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A Cardinal Change in Russia's Foreign Policy
October 11, 2019 16:35

Bloomberg: Russian President decided to take a milder approach in Russia's foreign policy

Experts interviewed by Bloomberg gave comments on the Kremlin’s new strategy. Some of them say that Moscow has come to terms with the loss of influence in Ukraine, Georgia and Moldova, others that Russia does not give up its desire to revise the world order, formed mainly by the USA.

Experts  saw signs of a "thaw" in Putin's statements at a meeting of the Valdai Discussion Club in Sochi.“ The president of Russia has chosen the mildest rhetoric in ten or more years and neglected several opportunities to attack the US and Europe on such issues as Ukraine,” Bloomberg writes. Putin said that he had no intention of destroying the world order, which was formed mainly by the United States, Russia intends to cooperate with Washington.   Putin spoke positively  about the US President Donald Trump and the French leader Emmanuel Macron.

"The beginning of the post-imperial period"

Some analysts interviewed by Bloomberg believe that Putin’s more restrained tone reflects the cardinal changes that are taking place in Russia's foreign policy. It will be less reactionary, less defensive and will rely less on brute military force, according to the agency’s interlocutors.

“This is the beginning of this post-imperial period. I feel the changes, even if they are not reflected in the rhetoric of Russian TV,” Fyodor Lukyanov, chairman of the Presidium of the Council on Foreign and Defense Policy, comments. According to him, the Kremlin is now realizing that Georgia, Moldova and Ukraine will not join NATO or the European Union in the near future, because they are not going to or are not ready to accept these countries. This means that Russia can relax and wait until events turn in its direction, Lukyanov said.

At the same time, Moscow has come to terms with the fact that its influence on Ukraine has become limited after 2014, and also does not intend to solve the problems of such states as Moldova, Lukyanov added. Therefore, Russia, together with the European Union, supported the new coalition government in Chisinau, led by ardent supporters of European integration, the expert noted.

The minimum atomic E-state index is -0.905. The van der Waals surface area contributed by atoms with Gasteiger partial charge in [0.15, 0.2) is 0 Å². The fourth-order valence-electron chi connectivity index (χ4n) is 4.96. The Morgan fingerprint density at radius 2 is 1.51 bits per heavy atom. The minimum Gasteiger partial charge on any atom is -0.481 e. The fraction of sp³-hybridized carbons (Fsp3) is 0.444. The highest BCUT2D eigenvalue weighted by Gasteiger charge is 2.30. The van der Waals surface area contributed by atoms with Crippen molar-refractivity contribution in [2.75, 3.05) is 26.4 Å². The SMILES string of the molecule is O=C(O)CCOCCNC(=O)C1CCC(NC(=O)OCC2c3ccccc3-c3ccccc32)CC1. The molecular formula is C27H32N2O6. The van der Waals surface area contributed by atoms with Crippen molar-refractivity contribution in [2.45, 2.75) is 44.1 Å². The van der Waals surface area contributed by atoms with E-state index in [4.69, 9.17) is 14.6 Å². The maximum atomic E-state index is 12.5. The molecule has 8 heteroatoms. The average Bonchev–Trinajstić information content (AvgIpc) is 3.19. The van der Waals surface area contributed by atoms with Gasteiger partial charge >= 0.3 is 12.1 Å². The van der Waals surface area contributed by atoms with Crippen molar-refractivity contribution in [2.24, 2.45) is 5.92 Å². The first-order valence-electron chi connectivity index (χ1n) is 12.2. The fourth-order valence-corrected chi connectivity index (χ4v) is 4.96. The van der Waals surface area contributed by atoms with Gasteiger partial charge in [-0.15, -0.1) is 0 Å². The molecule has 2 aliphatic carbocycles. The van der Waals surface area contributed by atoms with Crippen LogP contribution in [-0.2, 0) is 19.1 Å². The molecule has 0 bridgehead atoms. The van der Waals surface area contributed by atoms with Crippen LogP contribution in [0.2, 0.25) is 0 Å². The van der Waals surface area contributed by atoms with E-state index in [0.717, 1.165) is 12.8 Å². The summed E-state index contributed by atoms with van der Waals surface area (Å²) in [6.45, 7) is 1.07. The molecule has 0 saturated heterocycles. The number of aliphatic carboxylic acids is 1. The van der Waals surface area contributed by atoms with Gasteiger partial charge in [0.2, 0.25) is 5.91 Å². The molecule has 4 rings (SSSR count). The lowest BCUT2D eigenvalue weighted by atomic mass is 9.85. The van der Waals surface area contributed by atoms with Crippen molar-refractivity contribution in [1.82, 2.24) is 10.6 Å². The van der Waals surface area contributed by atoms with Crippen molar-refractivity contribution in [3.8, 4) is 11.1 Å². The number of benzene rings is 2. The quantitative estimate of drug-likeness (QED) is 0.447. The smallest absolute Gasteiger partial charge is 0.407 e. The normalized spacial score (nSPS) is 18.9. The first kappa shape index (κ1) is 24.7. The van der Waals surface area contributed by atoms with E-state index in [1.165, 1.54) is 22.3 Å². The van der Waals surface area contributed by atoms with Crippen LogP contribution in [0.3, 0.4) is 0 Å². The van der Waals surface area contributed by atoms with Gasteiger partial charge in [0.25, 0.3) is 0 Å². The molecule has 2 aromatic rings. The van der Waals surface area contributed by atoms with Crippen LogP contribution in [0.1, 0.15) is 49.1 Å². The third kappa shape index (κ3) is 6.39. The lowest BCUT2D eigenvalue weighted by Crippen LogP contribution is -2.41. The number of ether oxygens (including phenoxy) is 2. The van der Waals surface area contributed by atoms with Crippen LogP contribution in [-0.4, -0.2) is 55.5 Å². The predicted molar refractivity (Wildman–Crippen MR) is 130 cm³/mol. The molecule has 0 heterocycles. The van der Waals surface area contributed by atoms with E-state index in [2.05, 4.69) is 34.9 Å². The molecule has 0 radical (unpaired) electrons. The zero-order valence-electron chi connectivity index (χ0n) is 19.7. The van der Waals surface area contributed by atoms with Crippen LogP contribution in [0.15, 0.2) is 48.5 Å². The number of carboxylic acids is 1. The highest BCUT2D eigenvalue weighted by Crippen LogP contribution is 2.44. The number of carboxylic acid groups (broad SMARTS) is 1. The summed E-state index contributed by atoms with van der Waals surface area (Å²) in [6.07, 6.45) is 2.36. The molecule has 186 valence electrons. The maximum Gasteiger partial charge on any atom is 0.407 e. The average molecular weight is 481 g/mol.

“We can call this new foreign policy the consolidation of Russia's achievements,” Andrei Kortunov, director general of the Russian Council on Foreign Affairs, created by decree of the president, commented.

"Russian president feels uncomfortable because of tension in relations with the West"

Other experts do not believe in the new mood of Moscow. The Kremlin still adheres to the revisionist approach to the US-built world order, but now it is consolidating the victory in Syria and adjusting to the loss of Ukraine, as Cliff Kapchan, the chairman of the consulting firm Eurasia Group, says.  

Putin feels more "uncomfortable" because of the level of tension in relations with the United States and the West, but he would not do anything to mitigate, as Robert Legvold, emeritus professor at Columbia University says.

Russia has made it impossible for Georgia, Moldova and Ukraine to join the West, and Putin will not risk changing the situation without unbreakable security guarantees, Vasily Kashin, senior researcher at the Higher School of Economics, commented.  “The West does not understand this. Russia's problem is not the desire for greatness, but the deep strategic paranoia, which goes deep into the [history] of the formation of the empire,” he says.

Asia may turn out to be more useful to Russia as part of its new approach, Timofei Bordachev, academic director of the program “International Relations: European and Asian Studies” supposes. Russia may occupy the niche of a neutral security partner for small Asian states, which are getting under the onslaught of Chinese and the US confrontation.

Author: Anna Dorozhkina

Tags: Russia International     


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